Friday, February 7, 2020

2:45:01 and Beyond: Tiana Abdulmassih

After reading Tiana's story, I was sad I didn't get to spend time with her at Houston, a side effect of having such a huge OTQ-chase group there!  For her the OTQ initially meant more than just a chance to run in the U.S. Trials; as a dual-citizen, prior to the IAAF rule change, a 2:45 would have allowed her to run in the Olympics for Lebanon. Tiana's Instagram displays many bright smiling running faces, and it's clear that she loves the sport and the other women in it. I admire that she kept pursuing the standard in spite of barriers like injuries along the way.

Name: Tiana Abdulmassih
Age: 26
City/State: San Francisco, CA
Occupation: Account Executive at LinkedIn

Hobbies/interests outside of running: 
Photography, painting, hiking, cooking

When did you start chasing the OTQ and what inspired you to try?
I started running with the dream of running a sub 2:45 in the summer of 2018. I'm a dual-citizen of both the USA and Lebanon. For the USA, a sub-2:45 time meant that I could run in the US Trials. For Lebanon, running this time meant that I would qualify to run in the Olympics themselves (before the IAAF changed the standard). I had joined the Impala Racing Team (an Elite Development racing team) in San Francisco, not thinking that something like this was within reach for me. Being surrounded by fast, strong, and inspiring women who pushed me to be better made me think that it was worth going for.

Tell us about the races you attempted to OTQ at and the outcomes. 
I was supposed to run CIM in 2018, but had to drop out a week before the race due to a stress fracture. I trained hard and ran the Rotterdam marathon in spring of 2019, but blew up after 10K. I finished the race around 3:30, but injured myself in the process. I struggled with ITB for about 4 months after Rotterdam, not being able to run at all. I wasn't recovered in time to run Chicago in the fall, as I had originally planned, so I registered for Houston instead. I trained for 18 weeks for Houston and had one of the best training blocks. The Houston marathon was a dream - I ran representing Lebanon. I felt incredible and ran with the sub 2:45 pack up until mile 20. At 20, I started to feel nauseous so I backed off on the pace; I threw up a couple miles later, and then continued on to finish in 2:55:58 - not the time I trained for, but a time that I'm extremely proud of.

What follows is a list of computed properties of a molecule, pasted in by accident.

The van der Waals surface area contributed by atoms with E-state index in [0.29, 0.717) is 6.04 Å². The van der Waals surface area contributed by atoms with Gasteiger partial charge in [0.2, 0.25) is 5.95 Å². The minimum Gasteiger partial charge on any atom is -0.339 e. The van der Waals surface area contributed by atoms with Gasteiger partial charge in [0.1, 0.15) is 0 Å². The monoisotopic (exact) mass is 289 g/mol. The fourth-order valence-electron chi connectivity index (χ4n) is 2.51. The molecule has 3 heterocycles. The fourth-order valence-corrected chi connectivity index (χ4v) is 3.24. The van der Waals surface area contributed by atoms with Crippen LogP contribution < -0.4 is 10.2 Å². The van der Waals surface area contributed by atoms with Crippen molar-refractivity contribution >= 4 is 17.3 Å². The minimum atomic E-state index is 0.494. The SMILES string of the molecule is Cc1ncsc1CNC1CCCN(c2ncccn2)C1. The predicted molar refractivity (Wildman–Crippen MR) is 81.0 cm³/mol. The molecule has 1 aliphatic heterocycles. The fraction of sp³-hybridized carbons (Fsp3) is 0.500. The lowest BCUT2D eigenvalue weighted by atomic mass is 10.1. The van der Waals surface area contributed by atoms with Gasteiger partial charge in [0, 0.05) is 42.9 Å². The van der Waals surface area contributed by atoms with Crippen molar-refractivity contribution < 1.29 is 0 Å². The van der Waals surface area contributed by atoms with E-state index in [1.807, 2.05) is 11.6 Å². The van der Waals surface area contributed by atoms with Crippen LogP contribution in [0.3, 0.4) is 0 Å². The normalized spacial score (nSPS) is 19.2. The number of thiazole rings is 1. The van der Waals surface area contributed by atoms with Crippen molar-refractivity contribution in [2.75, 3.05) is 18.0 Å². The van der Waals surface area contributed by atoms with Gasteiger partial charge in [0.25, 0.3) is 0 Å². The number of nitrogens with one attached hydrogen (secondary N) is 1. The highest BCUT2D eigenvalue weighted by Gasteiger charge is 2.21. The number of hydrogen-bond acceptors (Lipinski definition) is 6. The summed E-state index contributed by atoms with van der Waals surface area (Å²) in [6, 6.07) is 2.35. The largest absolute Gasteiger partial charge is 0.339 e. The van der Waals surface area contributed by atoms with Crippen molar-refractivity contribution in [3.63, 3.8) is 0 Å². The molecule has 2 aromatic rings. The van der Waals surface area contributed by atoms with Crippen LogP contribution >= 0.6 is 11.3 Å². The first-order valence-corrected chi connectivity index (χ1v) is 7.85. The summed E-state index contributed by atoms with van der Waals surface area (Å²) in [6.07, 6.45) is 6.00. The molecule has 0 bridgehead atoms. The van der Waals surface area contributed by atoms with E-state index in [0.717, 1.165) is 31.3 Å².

What did you gain from this journey?
I learned so much about myself and my teammates through this two year process. Juggling training with a full time job, while trying to also be a social 26-year-old, is one of the hardest things I've ever done. The support and encouragement I received from my teammates throughout was indescribable - it's made me realize that we really can do anything we put our minds to. I've also gained a deep respect for the marathon itself.

What are you most proud of about your OTQ pursuit?
I'm most proud of overcoming many injuries to be able to continue running and pursuing this goal. I'm also most proud of the day-to-day effort that I put in:
  • The early, cold, mornings when I had to start running at 4:45 a.m. to get it done before work. 
  • The after work runs in the dark that I never felt like doing, but did anyways, with the promise of being able to eat dinner and hang with my boyfriend for a bit before going to sleep at 9 p.m.
  • Then... waking up the next morning and doing it all over again.
Do you have any regrets or things you wish you’d done differently in your OTQ pursuit?
I'm really happy to say that I don't have any regrets. I'm extremely excited with the progress that I made as a runner, and person, over the past couple of years. I know that faster times are in my future and I feel fortunate to be able to continue chasing my goals.

What message would you like to send to those following your running pursuits?
I want to say a big THANK YOU to my family, boyfriend, friends, coaches, teammates, and colleagues for all of their support. I wouldn't be where I am today without you all.

Tell us something unique about yourself. 
I'm ambidextrous - this doesn't really help when it comes to running, unfortunately! 

What’s next for you?
I've taken some time off to recover and reflect. I'm excited to run some shorter races this spring in anticipation for Grandma's marathon this coming June, followed by the Berlin Marathon in the fall.


  1. Do you know what the IAAF changed the standard to? Out of curiosity.

    1. 2:29:30 - a huge change that means many smaller countries won't send any runners to the 2020 games.